Creating interactive graphics in APEX with Raphaël (RaphaelJS)

Von Tobias Arnhold 9.21.2016
Some of you may know of my personal interest for SVG interaction in APEX applications. I have been working with a JavaScript library called "Raphaël" (RaphaelJS, raphael.js or just raphael) for a while now. It is an amazing plugin to create all kind of customized business solutions. But before I show you how I have used Raphaël I tell you how I came to the technology and what happened in the last few years.

5 years ago an APEX developer called "Matt Nolan" created an impressive example how you can use Raphaël for a custom business case: SVG Body Chart Plugin

Inspired by his example I started looking for this library called Raphaël.

What does the library do?
It creates dynamic SVG graphics with Javascript and JSON.

Why is it so special?
From an APEX developer point of view it gives you great possibilities to create SVG graphics right from the data out of your database and Raphaël itself brings you several ways to create more or less complex solutions. Just go on reading and you will find out.

How to integrate Raphaël?
Upload the JavaScript file and include it in your APEX page.
/* Implementation: Page > JavaScript > File URLs */
Add a new APEX region from type "Static Content" and add a DIV element:
<div id="svg_example1"></div>
Finally add the Raphaël-JavaScript code below the DIV region:
  document.addEventListener("DOMContentLoaded", function(){ 
    /* Set up raphael svg area and save it in variable rc (raphael container)*/
    var rc = new Raphael(document.getElementById('svg_example1'), 200, 180);
    /* add new svg element */
    var el = rc.path("M 170 120 l 0 -50 l -50 0 l 0 -50 l -50 0 l 0 50 l -50 0 l 0 50 z");
    /* Add attributes to element */
            fill: '#F2621B',
            stroke: '#2F3E66',
            'stroke-width': 10,
            'stroke-linejoin': 'round',
            rotation: -90
 }, false);


Who made this library?
The developer behind Raphaël is Dmitry Baranovskiy. Compared to the APEX community he is the Patrick Wolf for SVG solutions using JavaScript. At least in my mind. :)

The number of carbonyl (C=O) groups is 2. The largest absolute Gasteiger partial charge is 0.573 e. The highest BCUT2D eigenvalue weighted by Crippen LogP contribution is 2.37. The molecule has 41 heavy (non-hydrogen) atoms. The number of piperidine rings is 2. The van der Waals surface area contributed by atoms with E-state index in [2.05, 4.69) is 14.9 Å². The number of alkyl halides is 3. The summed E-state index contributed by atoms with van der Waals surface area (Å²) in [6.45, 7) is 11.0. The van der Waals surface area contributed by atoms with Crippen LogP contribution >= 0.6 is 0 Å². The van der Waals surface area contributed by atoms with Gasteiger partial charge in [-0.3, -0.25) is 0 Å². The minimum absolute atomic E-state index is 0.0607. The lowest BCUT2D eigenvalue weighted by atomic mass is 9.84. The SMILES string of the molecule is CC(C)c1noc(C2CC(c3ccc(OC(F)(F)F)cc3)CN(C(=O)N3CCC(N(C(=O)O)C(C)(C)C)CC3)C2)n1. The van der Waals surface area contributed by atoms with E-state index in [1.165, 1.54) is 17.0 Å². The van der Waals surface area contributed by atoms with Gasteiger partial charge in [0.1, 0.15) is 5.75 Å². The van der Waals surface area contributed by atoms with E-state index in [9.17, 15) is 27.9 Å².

After the success of Raphaël he joined Adobe. There he created an library called Snap which is quite similar to Raphael and real powerful. Unfortunately it seems that the Snap library is not further developed anymore. The last release is from 2 years ago.

The last Raphael release is from July 2016. Having questions use "Stack Overflow".

Why not creating the same kind of solution as Matt did?
It took me a while before I had the time thinking about the possibilities and purpose in business applications. I mean not every developer can create an example as Matt did. So I had some reasons to consider about:

1. No sources available
The typical company does not have SVG graphics to visualize their custom business situations. Mostly they use some advanced Excel files including some graphical parts to visualize their business cases. So if you create an APEX application based on those Excel solutions, the customers want their "beautiful" visualization in the APEX application as well.
For example an "workshop plan".

2. Complexity
It is really complicated to create a SVG graphic for the typical APEX developer.
Interacting with SVG graphics is also not the typical activity for an APEX developer.
Moving an SVG to the database to build it with Raphael is not easy either.
You may have to use Raphaël with other JavaScript libraries to enhance the user experience.

3. Time and Money
The more complex the example the more times it takes creating a result and it will become more expensive in the first run and on future updates.

4. Maintenance
Could a decent APEX developer take my solution and extend it? This is an important question to me.

What did I do?
2 Years ago I created an example application for the DOAG 2014.
There I published several examples how you can use Raphaël on top of an existing image file. I only created a few moving SVG components to interact with the application user.